A device that detects the presence of the toxic gas carbon monoxide, a colorless and odorless compound which is lethal at high concentration. If enough carbon monoxide is detected, the device sounds an alarm, giving people in the area a chance to ventilate the area or safely leave the building. Carbon monoxide is produced from incomplete combustion of fossil fuels.
A sensor that is dedicated to identifying significant changes in environmental factors such as: gas levels, temperature, brightness and sound frequencies. Detectors that belong to a monitored system always communicate to a central panel.
A security system device that consists of an alarm transmitter and a probe that detects the presence of water. The transmitter can have a hardwired or wireless setup and is typically mounted far above the level water would ever be expected so the transmitter’s circuitry is safe. The probe is then mounted a few inches off the ground so that flooding is detected as early as possible.
A security system device that detects the sound frequency made by breaking glass. A glassbreak detector houses a highly sensitive microphone that can detect the exact frequency of broken glass. GDBs, along with motion detectors, are devices used for interior monitoring to provide another layer of protection beyond exterior monitoring. One GBD can usually protect every window in a room and should be mounted on the wall across from the windows it is meant to protect. GBDs are preferable over motion detectors when large animals live in the alarms premise, since they work while the security system is in stay mode without causing false alarms.
A burglar alarm or fire alarm device that detects a preset high temperature or a rapid rate-of-rise (ROR) in temperature. Heat detectors can be either electrical or mechanical in operation. The most common types are thermocouple and electro-pneumatic, both of which respond to changes in ambient temperature. If the ambient temperature rises above a predetermined threshold, then an alarm signal is triggered. Heat detectors are better than smoke detectors for areas where smoke would normally be found such as a kitchen or smoking lounge, since they do not produce as many false alarms.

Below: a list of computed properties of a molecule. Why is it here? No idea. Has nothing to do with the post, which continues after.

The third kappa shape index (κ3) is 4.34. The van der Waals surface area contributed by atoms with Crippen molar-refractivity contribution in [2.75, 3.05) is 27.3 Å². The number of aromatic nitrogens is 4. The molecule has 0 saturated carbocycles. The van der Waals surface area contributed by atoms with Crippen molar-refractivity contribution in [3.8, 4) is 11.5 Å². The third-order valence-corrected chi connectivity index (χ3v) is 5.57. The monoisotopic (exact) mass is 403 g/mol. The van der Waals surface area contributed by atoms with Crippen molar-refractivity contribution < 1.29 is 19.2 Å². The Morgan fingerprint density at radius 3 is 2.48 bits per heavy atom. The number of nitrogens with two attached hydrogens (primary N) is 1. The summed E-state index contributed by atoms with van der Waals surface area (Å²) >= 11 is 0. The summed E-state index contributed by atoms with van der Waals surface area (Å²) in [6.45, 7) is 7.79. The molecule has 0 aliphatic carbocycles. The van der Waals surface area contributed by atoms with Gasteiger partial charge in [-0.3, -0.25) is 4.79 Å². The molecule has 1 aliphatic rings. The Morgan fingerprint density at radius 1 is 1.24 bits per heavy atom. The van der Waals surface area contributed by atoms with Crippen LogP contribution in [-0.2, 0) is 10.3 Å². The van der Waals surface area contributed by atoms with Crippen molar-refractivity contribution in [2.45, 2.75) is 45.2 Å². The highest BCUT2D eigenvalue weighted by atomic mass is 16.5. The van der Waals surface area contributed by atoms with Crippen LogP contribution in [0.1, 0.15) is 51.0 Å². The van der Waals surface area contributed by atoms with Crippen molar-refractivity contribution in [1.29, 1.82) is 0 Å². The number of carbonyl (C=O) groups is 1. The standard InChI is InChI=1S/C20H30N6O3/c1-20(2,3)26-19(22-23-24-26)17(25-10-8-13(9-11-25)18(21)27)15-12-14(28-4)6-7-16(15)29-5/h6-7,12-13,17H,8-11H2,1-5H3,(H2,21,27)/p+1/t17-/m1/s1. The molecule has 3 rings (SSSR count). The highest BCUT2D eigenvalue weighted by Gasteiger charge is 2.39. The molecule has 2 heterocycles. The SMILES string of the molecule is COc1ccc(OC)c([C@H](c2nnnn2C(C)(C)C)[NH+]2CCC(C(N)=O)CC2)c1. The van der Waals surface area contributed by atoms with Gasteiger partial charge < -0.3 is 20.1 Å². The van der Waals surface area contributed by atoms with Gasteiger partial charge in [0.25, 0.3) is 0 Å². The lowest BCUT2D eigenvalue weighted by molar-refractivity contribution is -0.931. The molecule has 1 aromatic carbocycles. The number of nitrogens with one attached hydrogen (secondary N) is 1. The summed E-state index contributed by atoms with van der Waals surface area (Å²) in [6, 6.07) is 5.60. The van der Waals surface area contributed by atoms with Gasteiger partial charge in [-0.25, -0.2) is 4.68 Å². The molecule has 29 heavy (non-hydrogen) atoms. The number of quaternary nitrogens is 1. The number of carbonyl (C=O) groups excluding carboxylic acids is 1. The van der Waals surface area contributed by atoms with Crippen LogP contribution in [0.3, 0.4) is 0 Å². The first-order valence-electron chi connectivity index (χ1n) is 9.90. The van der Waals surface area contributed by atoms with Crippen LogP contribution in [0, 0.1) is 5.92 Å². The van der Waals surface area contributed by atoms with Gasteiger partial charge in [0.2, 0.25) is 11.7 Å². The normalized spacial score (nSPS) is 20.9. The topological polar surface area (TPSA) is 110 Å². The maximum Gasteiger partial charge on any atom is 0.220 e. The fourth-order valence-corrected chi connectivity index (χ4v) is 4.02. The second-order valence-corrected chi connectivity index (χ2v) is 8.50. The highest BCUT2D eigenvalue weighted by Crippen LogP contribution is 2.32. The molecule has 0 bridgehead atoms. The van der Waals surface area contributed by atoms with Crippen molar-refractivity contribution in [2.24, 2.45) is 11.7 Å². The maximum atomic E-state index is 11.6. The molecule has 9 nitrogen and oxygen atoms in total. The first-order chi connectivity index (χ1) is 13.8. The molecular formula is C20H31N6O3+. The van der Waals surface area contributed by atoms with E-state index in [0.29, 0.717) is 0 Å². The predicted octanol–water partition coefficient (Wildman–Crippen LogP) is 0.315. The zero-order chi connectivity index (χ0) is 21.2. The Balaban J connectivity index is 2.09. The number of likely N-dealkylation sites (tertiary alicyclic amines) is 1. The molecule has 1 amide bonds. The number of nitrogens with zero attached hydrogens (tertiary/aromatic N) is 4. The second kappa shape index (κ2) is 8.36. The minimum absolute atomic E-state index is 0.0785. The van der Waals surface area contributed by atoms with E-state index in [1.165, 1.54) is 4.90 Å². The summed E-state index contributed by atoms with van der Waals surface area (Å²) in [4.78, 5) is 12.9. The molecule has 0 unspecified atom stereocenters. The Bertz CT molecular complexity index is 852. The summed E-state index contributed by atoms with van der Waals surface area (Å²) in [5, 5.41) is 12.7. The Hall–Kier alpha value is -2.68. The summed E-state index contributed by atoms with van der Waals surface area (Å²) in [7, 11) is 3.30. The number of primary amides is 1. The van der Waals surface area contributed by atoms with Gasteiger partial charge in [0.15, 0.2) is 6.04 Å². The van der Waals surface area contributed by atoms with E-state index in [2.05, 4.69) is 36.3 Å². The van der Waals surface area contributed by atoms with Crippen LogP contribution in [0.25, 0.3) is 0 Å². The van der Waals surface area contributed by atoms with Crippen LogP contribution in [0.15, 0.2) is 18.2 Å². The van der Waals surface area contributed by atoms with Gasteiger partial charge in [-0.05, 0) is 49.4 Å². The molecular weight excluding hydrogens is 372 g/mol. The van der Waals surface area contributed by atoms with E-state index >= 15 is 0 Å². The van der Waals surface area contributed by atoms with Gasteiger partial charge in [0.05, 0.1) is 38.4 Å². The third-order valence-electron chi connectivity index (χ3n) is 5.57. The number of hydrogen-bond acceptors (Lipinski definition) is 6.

A battery-powered smoke detector that is not monitored by a central monitoring station. These devices are typically installed in buildings where local codes require a certain number of local smoke detectors that can warn occupants of a potential emergency.
Monitored smoke detectors go a step further than normal smoke detectors by adding an extra level of protection to the structure and its occupants. While a local smoke detector will only sound a local siren, a monitored smoke detector sounds a local siren and also sends an alarm signal to a central monitoring station so that the local fire department can be sent to investigate the scene.
A security device that uses passive infrared or microwave detection to detect motion in a monitored premise. Some motion detectors are capable of utilizing dual technology detection and even have pet immunity to prevent false alarms.
An alarm device that measures infrared (IR) light radiating from objects in its field of view to sense motion and activate an alarm. Once the PIR motion detector is installed, it settles into a normal state with a normal temperature. Apparent motion is detected when an infrared source with another temperature, such as a human, passes in front of the PIR detector and changes the normal temperature causing an alarm.
A type of heat detector that triggers an alarm when a predetermined amount of change in temperature is registered in a given window of time. (e.g. 20°change in a five-minute period)
A device that is designed to detect gas that is created by fires and other hazardous sources. Many smoke detectors are capable of tracking carbon monoxide gas, which is a silent killer and in its natural form is unnoticeable to the human nose.
See Flood Detector